When Eater launched in 2005, the stated mission was to cover the ins and outs of the restaurant industry: openings, closings, chefs on the move, industry gossip, food trends, restaurant world minutia. Since then, the mission has expanded, both in scale and in scope. Eater editors are now obsessing over all the aspects of the industry in 24 cities across North America, and the Eater network now features professional restaurant reviews, food photography, investigative reporting, broad features, cookbook coverage, videos, essential maps, and more. We desperately needed a new way to highlight and display deeply reported and labor-intensive content while also obsessively tracking the news of the day.
This new site — powered by Vox Media's proprietary platform Chorus — makes that happen. We know change on the internet is scary, even overwhelming. It's a bit crazy for us, too. So let's take a moment to talk about what's new, and why, and then how you can help us make the new Eater even better.
The Layout: The bold and dynamic Eater homepage places a much larger emphasis on reports, features, reviews, and high touch pieces, while also showing off the latest important restaurant news, maps, forums, and videos. The local sites around North America look familiar but now have the added capability to promote marquee features. All the sites are now capable of featuring big, beautiful photos, like this one:
Big beautiful restaurant reviews: Now Bill Addison, Ryan Sutton, and Robert Sietsema's reviews are easier to read and enjoy. And check out those stars and scratchpads.
Showstopping features: Now that Features Editor Helen Rosner is on board and she has new tools at her disposal, expect a lot of big, blown out features, starting with the launch feature 72 Ways Food Can Change the World. (The old features don't look too bad either.)
Map Stacks: Anyone familiar with sister site Vox.com's card stacks will notice a family resemblance here. Eater maps are now configured as map stacks, meaning they're easy to swipe through (on all devices), each map point is chock full of useful information, and cards from maps can be embedded in articles and shared separately from the full map. It's a meta-layer of location information unprecedented in the industry.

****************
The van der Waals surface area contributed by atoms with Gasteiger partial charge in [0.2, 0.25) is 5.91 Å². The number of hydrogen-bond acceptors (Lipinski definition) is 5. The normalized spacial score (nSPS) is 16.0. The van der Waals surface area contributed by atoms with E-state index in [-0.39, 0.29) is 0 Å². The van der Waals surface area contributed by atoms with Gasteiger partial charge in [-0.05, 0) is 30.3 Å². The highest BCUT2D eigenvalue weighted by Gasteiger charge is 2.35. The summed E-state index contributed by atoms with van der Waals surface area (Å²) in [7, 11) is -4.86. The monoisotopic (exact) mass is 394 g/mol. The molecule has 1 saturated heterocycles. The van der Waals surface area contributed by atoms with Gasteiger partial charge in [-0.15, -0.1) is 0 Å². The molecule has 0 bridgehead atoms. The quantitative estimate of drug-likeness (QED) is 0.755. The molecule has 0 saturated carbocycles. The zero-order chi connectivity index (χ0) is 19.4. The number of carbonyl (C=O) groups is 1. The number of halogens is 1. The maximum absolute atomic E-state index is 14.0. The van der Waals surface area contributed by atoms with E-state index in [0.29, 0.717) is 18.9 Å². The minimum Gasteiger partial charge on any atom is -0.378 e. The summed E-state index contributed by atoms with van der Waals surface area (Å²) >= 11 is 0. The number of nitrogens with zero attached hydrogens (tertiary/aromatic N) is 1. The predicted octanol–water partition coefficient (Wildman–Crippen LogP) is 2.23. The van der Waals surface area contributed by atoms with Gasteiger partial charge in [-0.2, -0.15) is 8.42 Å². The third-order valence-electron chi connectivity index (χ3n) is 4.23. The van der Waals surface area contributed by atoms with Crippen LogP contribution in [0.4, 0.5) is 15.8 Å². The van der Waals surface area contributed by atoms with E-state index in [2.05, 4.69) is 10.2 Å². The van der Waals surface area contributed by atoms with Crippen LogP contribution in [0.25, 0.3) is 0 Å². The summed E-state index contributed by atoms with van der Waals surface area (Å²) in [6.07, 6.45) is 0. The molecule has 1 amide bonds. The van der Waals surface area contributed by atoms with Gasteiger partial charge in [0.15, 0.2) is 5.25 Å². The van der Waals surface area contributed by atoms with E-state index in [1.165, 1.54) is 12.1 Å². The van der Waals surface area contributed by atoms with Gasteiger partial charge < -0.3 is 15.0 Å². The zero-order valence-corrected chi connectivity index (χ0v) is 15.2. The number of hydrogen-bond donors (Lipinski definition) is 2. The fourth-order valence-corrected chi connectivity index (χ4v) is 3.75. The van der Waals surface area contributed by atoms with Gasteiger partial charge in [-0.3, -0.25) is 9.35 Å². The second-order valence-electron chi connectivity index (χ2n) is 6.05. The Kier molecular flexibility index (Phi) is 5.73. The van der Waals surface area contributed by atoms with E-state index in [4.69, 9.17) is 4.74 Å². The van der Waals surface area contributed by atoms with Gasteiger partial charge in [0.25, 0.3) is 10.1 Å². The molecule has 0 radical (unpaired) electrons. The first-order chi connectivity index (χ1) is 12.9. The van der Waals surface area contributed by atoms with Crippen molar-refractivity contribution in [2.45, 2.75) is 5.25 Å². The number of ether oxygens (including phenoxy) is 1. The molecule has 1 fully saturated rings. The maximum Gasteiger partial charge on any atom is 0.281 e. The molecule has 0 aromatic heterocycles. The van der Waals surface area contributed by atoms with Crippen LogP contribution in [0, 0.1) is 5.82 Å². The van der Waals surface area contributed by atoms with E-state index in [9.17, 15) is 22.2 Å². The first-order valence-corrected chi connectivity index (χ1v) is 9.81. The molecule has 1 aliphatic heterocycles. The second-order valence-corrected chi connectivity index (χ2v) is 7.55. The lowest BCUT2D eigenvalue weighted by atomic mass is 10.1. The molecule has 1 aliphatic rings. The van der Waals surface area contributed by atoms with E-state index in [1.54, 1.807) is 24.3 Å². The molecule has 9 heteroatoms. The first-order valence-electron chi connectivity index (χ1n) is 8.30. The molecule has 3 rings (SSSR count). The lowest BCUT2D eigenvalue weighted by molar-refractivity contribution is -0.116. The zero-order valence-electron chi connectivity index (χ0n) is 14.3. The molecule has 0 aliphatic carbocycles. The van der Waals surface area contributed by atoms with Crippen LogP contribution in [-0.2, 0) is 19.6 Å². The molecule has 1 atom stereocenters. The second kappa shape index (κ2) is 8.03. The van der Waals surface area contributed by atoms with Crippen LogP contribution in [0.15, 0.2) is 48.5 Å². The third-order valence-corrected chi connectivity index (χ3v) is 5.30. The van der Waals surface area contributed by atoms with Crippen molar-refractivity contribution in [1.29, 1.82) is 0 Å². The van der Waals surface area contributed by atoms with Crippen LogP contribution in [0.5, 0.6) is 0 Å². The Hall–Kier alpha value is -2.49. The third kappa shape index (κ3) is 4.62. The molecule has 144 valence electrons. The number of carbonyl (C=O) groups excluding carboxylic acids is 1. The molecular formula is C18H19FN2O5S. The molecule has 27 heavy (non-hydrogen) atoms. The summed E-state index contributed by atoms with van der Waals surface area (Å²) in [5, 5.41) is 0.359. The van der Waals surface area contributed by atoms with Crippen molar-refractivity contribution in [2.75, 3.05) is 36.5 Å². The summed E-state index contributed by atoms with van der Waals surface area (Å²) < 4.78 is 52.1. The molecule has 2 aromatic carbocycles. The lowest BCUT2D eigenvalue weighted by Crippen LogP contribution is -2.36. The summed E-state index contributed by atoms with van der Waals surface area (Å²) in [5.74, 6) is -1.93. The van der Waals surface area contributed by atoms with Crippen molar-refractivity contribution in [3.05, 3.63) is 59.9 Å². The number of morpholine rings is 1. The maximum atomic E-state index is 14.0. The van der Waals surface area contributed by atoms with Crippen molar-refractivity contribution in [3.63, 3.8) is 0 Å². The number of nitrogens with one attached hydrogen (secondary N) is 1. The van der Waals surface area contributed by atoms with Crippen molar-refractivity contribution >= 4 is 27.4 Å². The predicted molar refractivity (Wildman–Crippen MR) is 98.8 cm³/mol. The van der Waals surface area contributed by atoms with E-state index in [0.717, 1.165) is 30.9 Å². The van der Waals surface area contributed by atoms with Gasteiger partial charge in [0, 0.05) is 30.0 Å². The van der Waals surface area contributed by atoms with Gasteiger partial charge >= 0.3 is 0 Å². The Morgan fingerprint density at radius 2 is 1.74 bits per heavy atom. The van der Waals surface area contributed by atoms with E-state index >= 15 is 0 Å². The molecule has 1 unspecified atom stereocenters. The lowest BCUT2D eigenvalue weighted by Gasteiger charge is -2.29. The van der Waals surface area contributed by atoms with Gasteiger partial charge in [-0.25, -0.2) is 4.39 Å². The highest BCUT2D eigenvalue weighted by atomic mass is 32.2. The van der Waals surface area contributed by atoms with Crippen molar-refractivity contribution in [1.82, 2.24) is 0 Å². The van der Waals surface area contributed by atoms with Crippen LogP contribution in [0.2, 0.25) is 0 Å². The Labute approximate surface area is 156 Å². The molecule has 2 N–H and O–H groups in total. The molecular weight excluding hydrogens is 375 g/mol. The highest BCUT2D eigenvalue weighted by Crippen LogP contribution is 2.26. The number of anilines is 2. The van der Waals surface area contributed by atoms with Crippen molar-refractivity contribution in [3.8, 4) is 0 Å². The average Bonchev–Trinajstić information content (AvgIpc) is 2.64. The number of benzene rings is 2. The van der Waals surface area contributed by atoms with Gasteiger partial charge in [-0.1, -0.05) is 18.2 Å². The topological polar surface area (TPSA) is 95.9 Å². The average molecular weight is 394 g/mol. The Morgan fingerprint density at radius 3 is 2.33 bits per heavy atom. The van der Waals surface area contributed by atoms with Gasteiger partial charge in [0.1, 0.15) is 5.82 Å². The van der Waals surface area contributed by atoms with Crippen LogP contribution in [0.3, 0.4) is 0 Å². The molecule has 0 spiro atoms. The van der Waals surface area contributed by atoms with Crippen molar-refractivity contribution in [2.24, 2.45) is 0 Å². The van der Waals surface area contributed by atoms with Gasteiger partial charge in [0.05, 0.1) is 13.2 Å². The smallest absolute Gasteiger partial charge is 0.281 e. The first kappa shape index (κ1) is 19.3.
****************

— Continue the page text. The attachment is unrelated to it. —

Like the rest of the site, the maps are completely responsive, especially useful for readers trying to figure out where to eat or watch football on the go.
Discussion forums: Eater forums have the potential to be the most interesting and dynamic addition to the new site. Here, readers can discuss recent meals, trade tips, share photos, debate hot topics, and chat about the news and gossip of the day.
Videos: Building upon previous Eater series like 60 Second Tasting Menu and Soundbites, we're launching two new series this week. One, called Savvy, is pretty much the sexiest how-to series in the restaurant world, hosted by some of the industry's biggest names. Meanwhile, in Consumed, Eater's Kat Odell tries the weirdest and wackiest (and often most delicious) foodstuffs in and around New York. And more series are on the way.
What's the same:
Eater still aims to be the first place for obsessive coverage of restaurant and food world news and gossip. We will continue to support reporters investigating deeper pieces and critics filing formal and informal reviews, and will continue to track the silly and ridiculous ephemera of the food world.
Where you come in:
Readers' tips, comments, and feedback have always been the lifeblood of Eater, and now more than ever we need to hear from the Eater community to find out what's working, what isn't, and what needs to be tweaked. Send any bug intel to email@example.com and post general comments about the relaunch in this discussion forum.
Welcome to the new Eater. Click around and stay awhile.